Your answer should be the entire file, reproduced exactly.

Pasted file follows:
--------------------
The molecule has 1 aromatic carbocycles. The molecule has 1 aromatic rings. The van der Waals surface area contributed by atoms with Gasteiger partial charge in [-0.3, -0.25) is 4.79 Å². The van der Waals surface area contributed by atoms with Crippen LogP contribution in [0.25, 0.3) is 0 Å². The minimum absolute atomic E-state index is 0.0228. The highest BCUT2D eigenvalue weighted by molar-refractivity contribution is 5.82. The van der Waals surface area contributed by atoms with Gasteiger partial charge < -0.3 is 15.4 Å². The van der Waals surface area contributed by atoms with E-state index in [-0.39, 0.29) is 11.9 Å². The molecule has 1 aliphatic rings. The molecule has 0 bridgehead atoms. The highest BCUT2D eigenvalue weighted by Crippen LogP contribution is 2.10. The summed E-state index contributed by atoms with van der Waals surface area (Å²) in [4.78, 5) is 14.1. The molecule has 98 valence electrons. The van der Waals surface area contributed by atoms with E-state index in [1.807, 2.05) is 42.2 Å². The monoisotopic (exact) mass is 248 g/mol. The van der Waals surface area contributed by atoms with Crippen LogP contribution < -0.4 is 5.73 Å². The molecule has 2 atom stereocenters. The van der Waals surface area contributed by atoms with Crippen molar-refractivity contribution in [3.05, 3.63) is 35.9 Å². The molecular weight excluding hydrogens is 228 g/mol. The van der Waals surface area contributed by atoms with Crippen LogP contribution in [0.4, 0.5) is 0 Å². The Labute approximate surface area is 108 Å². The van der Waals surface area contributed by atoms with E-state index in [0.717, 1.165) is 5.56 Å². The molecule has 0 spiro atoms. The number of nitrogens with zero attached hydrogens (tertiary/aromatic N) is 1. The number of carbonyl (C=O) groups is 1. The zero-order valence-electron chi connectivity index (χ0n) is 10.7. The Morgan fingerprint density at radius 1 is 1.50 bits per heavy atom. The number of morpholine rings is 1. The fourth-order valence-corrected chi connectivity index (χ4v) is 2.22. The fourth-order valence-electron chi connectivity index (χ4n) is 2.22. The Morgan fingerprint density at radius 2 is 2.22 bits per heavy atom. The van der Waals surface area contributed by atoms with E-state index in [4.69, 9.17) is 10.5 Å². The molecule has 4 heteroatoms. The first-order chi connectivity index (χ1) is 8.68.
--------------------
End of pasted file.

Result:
The molecule has 1 aromatic carbocycles. The molecule has 1 aromatic rings. The van der Waals surface area contributed by atoms with Gasteiger partial charge in [-0.3, -0.25) is 4.79 Å². The van der Waals surface area contributed by atoms with Crippen LogP contribution in [0.25, 0.3) is 0 Å². The minimum absolute atomic E-state index is 0.0228. The highest BCUT2D eigenvalue weighted by molar-refractivity contribution is 5.82. The van der Waals surface area contributed by atoms with Gasteiger partial charge < -0.3 is 15.4 Å². The van der Waals surface area contributed by atoms with E-state index in [-0.39, 0.29) is 11.9 Å². The molecule has 1 aliphatic rings. The molecule has 0 bridgehead atoms. The highest BCUT2D eigenvalue weighted by Crippen LogP contribution is 2.10. The summed E-state index contributed by atoms with van der Waals surface area (Å²) in [4.78, 5) is 14.1. The molecule has 98 valence electrons. The van der Waals surface area contributed by atoms with E-state index in [1.807, 2.05) is 42.2 Å². The monoisotopic (exact) mass is 248 g/mol. The van der Waals surface area contributed by atoms with Crippen LogP contribution < -0.4 is 5.73 Å². The molecule has 2 atom stereocenters. The van der Waals surface area contributed by atoms with Crippen molar-refractivity contribution in [3.05, 3.63) is 35.9 Å². The molecular weight excluding hydrogens is 228 g/mol. The van der Waals surface area contributed by atoms with Crippen LogP contribution in [0.4, 0.5) is 0 Å². The Labute approximate surface area is 108 Å². The van der Waals surface area contributed by atoms with E-state index in [0.717, 1.165) is 5.56 Å². The molecule has 0 spiro atoms. The number of nitrogens with zero attached hydrogens (tertiary/aromatic N) is 1. The number of carbonyl (C=O) groups is 1. The zero-order valence-electron chi connectivity index (χ0n) is 10.7. The Morgan fingerprint density at radius 1 is 1.50 bits per heavy atom. The number of morpholine rings is 1. The fourth-order valence-corrected chi connectivity index (χ4v) is 2.22. The fourth-order valence-electron chi connectivity index (χ4n) is 2.22. The Morgan fingerprint density at radius 2 is 2.22 bits per heavy atom. The van der Waals surface area contributed by atoms with E-state index in [4.69, 9.17) is 10.5 Å². The molecule has 4 heteroatoms. The first-order chi connectivity index (χ1) is 8.68.